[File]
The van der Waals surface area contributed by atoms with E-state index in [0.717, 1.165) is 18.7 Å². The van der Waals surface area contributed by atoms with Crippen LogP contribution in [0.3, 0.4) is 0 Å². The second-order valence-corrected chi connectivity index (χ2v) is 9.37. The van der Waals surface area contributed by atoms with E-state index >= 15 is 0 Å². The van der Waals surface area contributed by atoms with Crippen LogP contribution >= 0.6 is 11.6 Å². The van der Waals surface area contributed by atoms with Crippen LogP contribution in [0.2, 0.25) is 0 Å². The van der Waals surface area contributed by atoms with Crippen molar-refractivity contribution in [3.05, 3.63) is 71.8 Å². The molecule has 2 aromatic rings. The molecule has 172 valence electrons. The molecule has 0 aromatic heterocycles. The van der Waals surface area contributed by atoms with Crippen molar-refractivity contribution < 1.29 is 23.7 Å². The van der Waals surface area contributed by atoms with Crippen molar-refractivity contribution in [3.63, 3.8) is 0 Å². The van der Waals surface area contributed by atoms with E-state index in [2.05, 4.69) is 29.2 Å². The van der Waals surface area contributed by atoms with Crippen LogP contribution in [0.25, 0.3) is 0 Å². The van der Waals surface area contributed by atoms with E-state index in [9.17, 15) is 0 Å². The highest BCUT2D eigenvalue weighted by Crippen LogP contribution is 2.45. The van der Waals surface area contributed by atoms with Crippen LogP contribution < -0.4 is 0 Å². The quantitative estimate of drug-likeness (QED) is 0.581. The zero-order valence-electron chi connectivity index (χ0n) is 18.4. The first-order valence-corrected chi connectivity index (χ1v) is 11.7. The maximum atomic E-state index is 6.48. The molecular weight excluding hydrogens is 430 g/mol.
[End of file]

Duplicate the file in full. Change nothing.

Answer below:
The van der Waals surface area contributed by atoms with E-state index in [0.717, 1.165) is 18.7 Å². The van der Waals surface area contributed by atoms with Crippen LogP contribution in [0.3, 0.4) is 0 Å². The second-order valence-corrected chi connectivity index (χ2v) is 9.37. The van der Waals surface area contributed by atoms with E-state index >= 15 is 0 Å². The van der Waals surface area contributed by atoms with Crippen LogP contribution >= 0.6 is 11.6 Å². The van der Waals surface area contributed by atoms with Crippen LogP contribution in [0.2, 0.25) is 0 Å². The van der Waals surface area contributed by atoms with Crippen molar-refractivity contribution in [3.05, 3.63) is 71.8 Å². The molecule has 2 aromatic rings. The molecule has 172 valence electrons. The molecule has 0 aromatic heterocycles. The van der Waals surface area contributed by atoms with Crippen molar-refractivity contribution < 1.29 is 23.7 Å². The van der Waals surface area contributed by atoms with Crippen molar-refractivity contribution in [3.63, 3.8) is 0 Å². The van der Waals surface area contributed by atoms with E-state index in [2.05, 4.69) is 29.2 Å². The van der Waals surface area contributed by atoms with Crippen LogP contribution in [0.25, 0.3) is 0 Å². The van der Waals surface area contributed by atoms with E-state index in [9.17, 15) is 0 Å². The highest BCUT2D eigenvalue weighted by Crippen LogP contribution is 2.45. The van der Waals surface area contributed by atoms with Crippen LogP contribution < -0.4 is 0 Å². The quantitative estimate of drug-likeness (QED) is 0.581. The zero-order valence-electron chi connectivity index (χ0n) is 18.4. The first-order valence-corrected chi connectivity index (χ1v) is 11.7. The maximum atomic E-state index is 6.48. The molecular weight excluding hydrogens is 430 g/mol.